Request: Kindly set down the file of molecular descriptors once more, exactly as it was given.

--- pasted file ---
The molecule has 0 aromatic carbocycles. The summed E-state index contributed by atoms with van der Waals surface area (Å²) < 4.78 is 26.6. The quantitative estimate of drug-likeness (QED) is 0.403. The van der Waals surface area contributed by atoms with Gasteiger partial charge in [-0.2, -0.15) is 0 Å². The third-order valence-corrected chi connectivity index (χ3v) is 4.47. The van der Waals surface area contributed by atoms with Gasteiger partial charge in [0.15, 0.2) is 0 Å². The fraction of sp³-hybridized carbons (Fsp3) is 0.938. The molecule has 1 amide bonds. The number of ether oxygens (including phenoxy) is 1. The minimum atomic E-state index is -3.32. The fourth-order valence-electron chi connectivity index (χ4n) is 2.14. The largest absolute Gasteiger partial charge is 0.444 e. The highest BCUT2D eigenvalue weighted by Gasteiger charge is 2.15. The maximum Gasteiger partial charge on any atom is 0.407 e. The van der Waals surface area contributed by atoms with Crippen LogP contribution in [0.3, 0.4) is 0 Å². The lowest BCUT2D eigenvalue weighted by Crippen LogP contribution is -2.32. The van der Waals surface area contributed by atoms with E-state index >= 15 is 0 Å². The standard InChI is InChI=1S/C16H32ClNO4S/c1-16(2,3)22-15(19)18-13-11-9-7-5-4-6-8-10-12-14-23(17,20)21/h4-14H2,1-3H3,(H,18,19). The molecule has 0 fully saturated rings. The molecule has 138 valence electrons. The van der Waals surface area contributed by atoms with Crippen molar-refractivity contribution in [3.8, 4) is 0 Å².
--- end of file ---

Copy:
The molecule has 0 aromatic carbocycles. The summed E-state index contributed by atoms with van der Waals surface area (Å²) < 4.78 is 26.6. The quantitative estimate of drug-likeness (QED) is 0.403. The van der Waals surface area contributed by atoms with Gasteiger partial charge in [-0.2, -0.15) is 0 Å². The third-order valence-corrected chi connectivity index (χ3v) is 4.47. The van der Waals surface area contributed by atoms with Gasteiger partial charge in [0.15, 0.2) is 0 Å². The fraction of sp³-hybridized carbons (Fsp3) is 0.938. The molecule has 1 amide bonds. The number of ether oxygens (including phenoxy) is 1. The minimum atomic E-state index is -3.32. The fourth-order valence-electron chi connectivity index (χ4n) is 2.14. The largest absolute Gasteiger partial charge is 0.444 e. The highest BCUT2D eigenvalue weighted by Gasteiger charge is 2.15. The maximum Gasteiger partial charge on any atom is 0.407 e. The van der Waals surface area contributed by atoms with Crippen LogP contribution in [0.3, 0.4) is 0 Å². The lowest BCUT2D eigenvalue weighted by Crippen LogP contribution is -2.32. The van der Waals surface area contributed by atoms with E-state index >= 15 is 0 Å². The standard InChI is InChI=1S/C16H32ClNO4S/c1-16(2,3)22-15(19)18-13-11-9-7-5-4-6-8-10-12-14-23(17,20)21/h4-14H2,1-3H3,(H,18,19). The molecule has 0 fully saturated rings. The molecule has 138 valence electrons. The van der Waals surface area contributed by atoms with Crippen molar-refractivity contribution in [3.8, 4) is 0 Å².